N.Y. Law Curbs Principal’s Push for Benefits after Physical, Psychological Injuries

Frank Ferreri

New York, NY (WorkersCompensation.com) – Anyone who’s been around a school lately knows that it’s not a stretch to say an educator could get hurt on the job.

However, as was the case in Matter of Cunningham v. Department of Education, Nos. 532936, 532937, 532938 (N.Y. Sup. Ct. App. Div. 05/26/22), in which a principal was denied benefits, that law might limit a teacher’s chances to recover workers’ compensation benefits.

The principal filed three separate workers’ compensation claims, alleging that she experienced multiple physical and psychological injuries related to incidents at work. Ultimately, a workers’ compensation law judge disallowed the claims on the basis that the principal was a pedagogical employee and not eligible for workers’ compensation benefits under New York law.

The principal appealed to the Workers’ Compensation Board, which affirmed, prompting her to appeal to court.

Under New York law, workers’ compensation benefits are available to teachers of “shop work, manual training, industrial or trade subjects” or other similar subjects, as well as “teachers of any subject, trade, or employment requiring, for instruction purposes, use of tools or machinery for which protective, guarding or safety devices are required by the labor law.”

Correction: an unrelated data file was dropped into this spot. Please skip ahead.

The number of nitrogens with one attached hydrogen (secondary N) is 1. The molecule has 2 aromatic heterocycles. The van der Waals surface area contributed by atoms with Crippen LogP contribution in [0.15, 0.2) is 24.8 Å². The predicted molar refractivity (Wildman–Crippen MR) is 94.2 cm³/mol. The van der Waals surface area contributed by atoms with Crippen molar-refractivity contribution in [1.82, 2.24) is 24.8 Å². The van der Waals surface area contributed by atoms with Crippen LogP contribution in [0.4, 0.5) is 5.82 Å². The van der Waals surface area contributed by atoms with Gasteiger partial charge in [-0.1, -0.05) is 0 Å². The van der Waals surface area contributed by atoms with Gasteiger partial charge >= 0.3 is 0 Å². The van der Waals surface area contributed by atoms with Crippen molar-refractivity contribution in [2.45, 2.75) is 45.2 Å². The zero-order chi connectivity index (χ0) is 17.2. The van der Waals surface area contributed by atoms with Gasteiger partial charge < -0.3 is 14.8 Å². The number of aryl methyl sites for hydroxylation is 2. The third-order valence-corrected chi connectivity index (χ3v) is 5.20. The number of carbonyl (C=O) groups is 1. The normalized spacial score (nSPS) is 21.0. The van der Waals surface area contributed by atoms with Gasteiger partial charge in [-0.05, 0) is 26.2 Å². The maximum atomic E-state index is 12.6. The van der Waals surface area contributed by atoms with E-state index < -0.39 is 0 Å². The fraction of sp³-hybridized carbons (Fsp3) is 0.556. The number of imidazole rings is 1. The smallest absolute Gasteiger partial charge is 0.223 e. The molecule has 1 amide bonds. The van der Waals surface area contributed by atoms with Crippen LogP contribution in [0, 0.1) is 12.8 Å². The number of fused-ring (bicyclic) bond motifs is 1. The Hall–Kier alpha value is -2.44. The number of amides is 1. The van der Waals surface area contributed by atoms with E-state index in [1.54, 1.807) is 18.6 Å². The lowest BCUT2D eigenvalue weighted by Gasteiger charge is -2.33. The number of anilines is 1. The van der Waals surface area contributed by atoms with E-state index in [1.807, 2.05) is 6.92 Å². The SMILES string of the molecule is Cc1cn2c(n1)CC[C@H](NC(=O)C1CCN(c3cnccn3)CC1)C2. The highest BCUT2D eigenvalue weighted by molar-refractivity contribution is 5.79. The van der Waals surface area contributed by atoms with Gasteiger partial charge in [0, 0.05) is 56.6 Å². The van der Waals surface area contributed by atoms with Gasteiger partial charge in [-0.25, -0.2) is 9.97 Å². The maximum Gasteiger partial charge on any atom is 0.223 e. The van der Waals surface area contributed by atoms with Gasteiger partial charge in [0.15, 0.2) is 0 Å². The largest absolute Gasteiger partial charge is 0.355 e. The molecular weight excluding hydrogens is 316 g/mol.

The court upheld the previous decisions rejecting the principal’s claim for benefits, holding that the principal’s “employment responsibilities were principally pedagogical in nature” and that “she was not engaged in the instruction of any qualifying subject matter.”

The court emphasized that the principal’s duties included:

  • The direction and oversight of teaching staff, teaching methods, professional development, schedules, and testing.
  • The development of curriculum and the selection of textbooks.

As a result, the court agreed with the WCLJ and the board that the principal’s position was not eligible for benefits under the law.

“We find no basis to disturb the determination finding that [the principal] is not eligible to receive workers’ compensation benefits,” the court wrote.